Heimdall and the Brisingamen 

Heimdall delivers Brisingamen to Freya, after snatching it from Loki (commonly mistaken for the fire giant Logi due to his pronunciation). Thanks to his extremely acute hearing, Heimdall (the god of light) heard, at night, the soft sound of what seemed to be cat footsteps in the direction of Freya's palace, Folkvangr.

He directed his eagle's sight in the darkness and perceived that the sound was produced by Loki, who, having crept into the palace like a fly, had approached Freya's bed and was attempting to steal her shining golden necklace, Brisingamen, the emblem of fertility and harmony of the Earth.

Heimdall, the guardian of the rainbow Bifröst, saw that the goddess was asleep in a posture that made it impossible to open her necklace without being awakened. But the wily Loki stood hesitantly by the bedside for only a few moments and then began to mutter the runes that allowed the gods to change form as they wished.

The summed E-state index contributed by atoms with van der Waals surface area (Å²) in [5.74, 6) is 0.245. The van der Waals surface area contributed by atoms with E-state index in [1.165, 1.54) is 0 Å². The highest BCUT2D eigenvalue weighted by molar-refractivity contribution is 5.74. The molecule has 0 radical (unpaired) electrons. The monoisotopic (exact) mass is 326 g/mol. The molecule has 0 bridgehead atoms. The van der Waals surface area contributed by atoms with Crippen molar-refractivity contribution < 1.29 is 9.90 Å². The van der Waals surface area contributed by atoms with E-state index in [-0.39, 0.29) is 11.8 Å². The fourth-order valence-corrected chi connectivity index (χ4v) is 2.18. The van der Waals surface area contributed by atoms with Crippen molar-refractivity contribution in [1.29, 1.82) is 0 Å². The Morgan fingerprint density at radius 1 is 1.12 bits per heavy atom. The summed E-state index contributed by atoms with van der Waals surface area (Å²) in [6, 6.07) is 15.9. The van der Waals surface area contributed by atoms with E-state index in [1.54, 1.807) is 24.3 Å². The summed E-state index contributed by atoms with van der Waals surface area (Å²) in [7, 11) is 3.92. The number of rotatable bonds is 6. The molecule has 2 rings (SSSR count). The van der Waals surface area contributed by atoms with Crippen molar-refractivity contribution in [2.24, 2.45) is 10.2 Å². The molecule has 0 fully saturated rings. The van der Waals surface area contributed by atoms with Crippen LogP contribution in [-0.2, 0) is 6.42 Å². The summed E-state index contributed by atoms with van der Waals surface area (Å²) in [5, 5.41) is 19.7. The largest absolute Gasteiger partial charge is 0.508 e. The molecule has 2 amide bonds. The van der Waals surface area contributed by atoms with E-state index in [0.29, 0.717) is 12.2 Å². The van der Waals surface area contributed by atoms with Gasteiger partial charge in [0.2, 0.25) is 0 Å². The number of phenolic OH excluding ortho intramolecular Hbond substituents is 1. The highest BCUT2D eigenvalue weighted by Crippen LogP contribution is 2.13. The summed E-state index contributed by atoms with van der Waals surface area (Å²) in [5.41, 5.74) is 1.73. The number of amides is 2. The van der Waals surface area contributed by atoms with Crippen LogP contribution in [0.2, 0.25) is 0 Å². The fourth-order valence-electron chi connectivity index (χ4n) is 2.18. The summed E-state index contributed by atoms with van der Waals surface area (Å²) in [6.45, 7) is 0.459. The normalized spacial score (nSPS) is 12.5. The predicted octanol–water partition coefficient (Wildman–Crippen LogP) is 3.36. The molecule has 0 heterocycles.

While Heimdall was keeping an eye on the situation, Loki was reduced to the size and shape of a flea, after which he slipped under the sheets and bit Freya's side, thus causing her to change her position without being awakened from her slumber.

The clasp was now in sight and Loki, carefully opening it, obtained the coveted treasure and proceeded to leave with it without delay. Heimdall immediately launched in pursuit of the night thief and, quickly catching up with him, unsheathed his sword from its sheath with the intention of cutting off his head, when the god transformed into a flickering blue flame.